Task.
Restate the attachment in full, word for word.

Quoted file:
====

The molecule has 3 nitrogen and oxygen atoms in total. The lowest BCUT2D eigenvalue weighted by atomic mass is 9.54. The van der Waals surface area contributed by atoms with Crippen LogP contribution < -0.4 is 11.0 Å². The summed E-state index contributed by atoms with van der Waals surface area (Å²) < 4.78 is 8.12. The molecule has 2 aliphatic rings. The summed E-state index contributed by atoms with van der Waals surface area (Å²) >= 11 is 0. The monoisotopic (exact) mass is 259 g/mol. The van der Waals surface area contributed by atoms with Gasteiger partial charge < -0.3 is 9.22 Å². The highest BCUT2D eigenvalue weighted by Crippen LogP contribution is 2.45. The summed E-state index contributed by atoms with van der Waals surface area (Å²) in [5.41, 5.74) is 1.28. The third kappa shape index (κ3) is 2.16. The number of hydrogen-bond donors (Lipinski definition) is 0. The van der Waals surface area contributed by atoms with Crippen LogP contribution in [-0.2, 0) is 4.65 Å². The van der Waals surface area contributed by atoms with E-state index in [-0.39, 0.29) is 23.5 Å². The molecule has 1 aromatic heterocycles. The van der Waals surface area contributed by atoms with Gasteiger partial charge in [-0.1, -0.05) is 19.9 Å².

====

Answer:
The molecule has 3 nitrogen and oxygen atoms in total. The lowest BCUT2D eigenvalue weighted by atomic mass is 9.54. The van der Waals surface area contributed by atoms with Crippen LogP contribution < -0.4 is 11.0 Å². The summed E-state index contributed by atoms with van der Waals surface area (Å²) < 4.78 is 8.12. The molecule has 2 aliphatic rings. The summed E-state index contributed by atoms with van der Waals surface area (Å²) >= 11 is 0. The monoisotopic (exact) mass is 259 g/mol. The van der Waals surface area contributed by atoms with Gasteiger partial charge < -0.3 is 9.22 Å². The highest BCUT2D eigenvalue weighted by Crippen LogP contribution is 2.45. The summed E-state index contributed by atoms with van der Waals surface area (Å²) in [5.41, 5.74) is 1.28. The third kappa shape index (κ3) is 2.16. The number of hydrogen-bond donors (Lipinski definition) is 0. The van der Waals surface area contributed by atoms with Crippen LogP contribution in [-0.2, 0) is 4.65 Å². The van der Waals surface area contributed by atoms with E-state index in [-0.39, 0.29) is 23.5 Å². The molecule has 1 aromatic heterocycles. The van der Waals surface area contributed by atoms with Gasteiger partial charge in [-0.1, -0.05) is 19.9 Å².